Want to edit a Word document using WordPerfect?
If you have the latest version of WordPerfect, just open the Word document and WordPerfect will convert it automatically, no matter what version of MS Word was used to save it.
Don’t have the latest version of WordPerfect (WP13 aka WPx3)? Then you need “The Know How.” Keep reading (or scroll down to skip the explanation and get right to it.)
Want to edit a WordPerfect document using MS Word?
Just open the WordPerfect document in any version of MS Word. Since WordPerfect’s document format has remained the same from version 6 through 13, this method should always work when opening any WordPerfect file in any version of MS Word.
Why can’t any version of WordPerfect open any Word file?
Nearly every version of MS Word produces a unique document format, so attempting to open a Word document in a previously released version of WordPerfect produces the message “Unknown File Format.”
(That’s okay, some previously released versions of MS Word had/have trouble opening newly released MS Word file formats – without a patch.)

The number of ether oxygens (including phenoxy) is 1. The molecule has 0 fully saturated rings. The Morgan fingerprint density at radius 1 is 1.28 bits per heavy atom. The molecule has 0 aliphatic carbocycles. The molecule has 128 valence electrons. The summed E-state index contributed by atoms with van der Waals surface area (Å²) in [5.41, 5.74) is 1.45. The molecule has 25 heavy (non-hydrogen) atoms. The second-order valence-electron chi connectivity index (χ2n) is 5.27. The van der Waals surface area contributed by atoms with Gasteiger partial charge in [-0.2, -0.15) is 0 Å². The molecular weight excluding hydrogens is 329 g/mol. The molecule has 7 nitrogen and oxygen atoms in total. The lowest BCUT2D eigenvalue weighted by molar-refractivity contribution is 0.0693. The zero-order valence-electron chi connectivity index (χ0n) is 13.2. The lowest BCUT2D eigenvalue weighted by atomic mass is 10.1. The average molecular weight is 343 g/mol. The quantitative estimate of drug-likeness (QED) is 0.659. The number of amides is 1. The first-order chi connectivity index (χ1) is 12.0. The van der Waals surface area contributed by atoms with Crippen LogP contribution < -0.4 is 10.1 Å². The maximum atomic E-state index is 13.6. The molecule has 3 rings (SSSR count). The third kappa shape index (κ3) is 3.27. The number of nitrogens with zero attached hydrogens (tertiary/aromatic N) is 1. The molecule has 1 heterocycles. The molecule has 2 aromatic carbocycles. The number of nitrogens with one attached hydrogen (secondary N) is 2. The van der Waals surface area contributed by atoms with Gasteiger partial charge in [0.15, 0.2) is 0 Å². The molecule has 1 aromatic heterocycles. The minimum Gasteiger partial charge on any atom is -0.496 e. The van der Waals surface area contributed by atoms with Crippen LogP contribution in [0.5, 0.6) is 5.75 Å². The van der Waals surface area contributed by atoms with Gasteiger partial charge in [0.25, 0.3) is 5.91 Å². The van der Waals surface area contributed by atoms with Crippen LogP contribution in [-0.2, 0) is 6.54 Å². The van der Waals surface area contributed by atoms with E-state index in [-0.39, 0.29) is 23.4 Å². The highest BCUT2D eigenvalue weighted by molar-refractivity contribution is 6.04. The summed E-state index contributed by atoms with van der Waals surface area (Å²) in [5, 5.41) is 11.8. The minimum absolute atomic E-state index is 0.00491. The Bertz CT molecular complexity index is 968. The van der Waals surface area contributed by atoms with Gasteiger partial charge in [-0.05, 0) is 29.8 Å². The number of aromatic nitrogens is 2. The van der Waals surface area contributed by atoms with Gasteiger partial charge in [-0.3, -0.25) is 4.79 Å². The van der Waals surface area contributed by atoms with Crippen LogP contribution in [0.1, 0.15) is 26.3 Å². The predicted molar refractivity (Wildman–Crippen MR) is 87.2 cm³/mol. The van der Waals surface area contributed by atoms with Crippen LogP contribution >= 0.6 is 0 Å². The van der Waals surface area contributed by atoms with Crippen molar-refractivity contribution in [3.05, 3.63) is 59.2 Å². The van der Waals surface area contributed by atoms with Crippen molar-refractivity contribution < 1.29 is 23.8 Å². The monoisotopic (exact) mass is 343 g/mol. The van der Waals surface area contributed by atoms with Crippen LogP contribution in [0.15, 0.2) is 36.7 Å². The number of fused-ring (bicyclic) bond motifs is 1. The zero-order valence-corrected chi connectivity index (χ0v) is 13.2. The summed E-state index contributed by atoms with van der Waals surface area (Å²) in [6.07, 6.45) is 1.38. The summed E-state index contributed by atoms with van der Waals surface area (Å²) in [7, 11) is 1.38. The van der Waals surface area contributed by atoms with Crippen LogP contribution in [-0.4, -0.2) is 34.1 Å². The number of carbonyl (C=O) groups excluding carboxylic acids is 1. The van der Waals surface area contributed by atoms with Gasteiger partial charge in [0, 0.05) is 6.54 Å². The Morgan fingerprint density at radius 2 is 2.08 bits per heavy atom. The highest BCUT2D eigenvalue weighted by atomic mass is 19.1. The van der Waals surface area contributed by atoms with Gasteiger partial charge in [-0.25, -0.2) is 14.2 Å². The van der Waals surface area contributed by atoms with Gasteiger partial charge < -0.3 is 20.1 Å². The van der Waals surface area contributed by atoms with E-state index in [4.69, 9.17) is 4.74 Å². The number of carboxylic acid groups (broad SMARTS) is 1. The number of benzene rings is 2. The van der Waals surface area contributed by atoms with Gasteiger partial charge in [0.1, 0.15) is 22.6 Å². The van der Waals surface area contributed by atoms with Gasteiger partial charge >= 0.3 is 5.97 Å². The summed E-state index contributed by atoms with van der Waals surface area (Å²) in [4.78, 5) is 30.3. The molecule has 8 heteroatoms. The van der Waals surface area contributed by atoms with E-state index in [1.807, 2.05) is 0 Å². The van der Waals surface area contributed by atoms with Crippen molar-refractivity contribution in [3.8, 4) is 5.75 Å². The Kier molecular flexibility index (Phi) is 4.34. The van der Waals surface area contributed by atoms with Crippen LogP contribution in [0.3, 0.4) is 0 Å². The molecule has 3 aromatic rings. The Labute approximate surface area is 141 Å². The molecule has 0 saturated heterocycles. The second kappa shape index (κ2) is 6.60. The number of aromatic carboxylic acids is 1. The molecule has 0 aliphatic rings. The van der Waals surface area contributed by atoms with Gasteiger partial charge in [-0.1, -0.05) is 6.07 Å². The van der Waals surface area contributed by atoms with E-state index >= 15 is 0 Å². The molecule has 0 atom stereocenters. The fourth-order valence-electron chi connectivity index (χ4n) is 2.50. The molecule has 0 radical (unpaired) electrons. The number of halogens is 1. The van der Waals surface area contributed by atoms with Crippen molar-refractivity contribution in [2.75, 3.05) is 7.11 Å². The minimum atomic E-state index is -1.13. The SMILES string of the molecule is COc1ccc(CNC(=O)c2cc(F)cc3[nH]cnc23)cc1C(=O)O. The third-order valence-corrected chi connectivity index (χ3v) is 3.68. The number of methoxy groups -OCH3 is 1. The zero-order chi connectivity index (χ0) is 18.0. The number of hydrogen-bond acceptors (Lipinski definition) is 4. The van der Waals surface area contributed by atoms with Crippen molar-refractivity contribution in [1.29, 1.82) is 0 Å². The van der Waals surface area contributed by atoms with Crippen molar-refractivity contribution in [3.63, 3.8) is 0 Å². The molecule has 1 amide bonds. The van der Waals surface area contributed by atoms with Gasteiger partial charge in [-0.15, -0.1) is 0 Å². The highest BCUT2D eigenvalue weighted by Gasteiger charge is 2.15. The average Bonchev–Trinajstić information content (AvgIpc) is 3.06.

Each version of WordPerfect produces the same document format – so MS Word has been able to read it since Word 6.0. Did WordPerfect just get it right the first time? Novell and Corel think so. Continue reading “Converting Between WordPerfect and Word.”
When I provide computer training, I often need fake documents to work with. Most of the time, I will have a trainee type a single sentence and then have them copy and paste it over and over again to create a paragraph. Then I’ll have them copy their little paragraph and paste it over and over again to create a multi-paragraph, multi-page document. It provides some keyboard text selection and cut/copy/paste shortcut key practice and we end up with a safe document to work with during training.
But if you’re using Microsoft Word, there is another way to build a fake document. MS Word can generate random text automatically. Try this:
In MS Word 2003 or earlier, at the beginning of a line, type:
The sentence “The quick brown fox jumps over the lazy dog” (which contains every letter of the English alphabet) appears multiple times, forming three paragraphs of five sentences each.
You can also specify the number of paragraphs and sentences by typing numbers between the parenthesis, like this: Continue reading “automatically generate placeholder text in Microsoft Word.”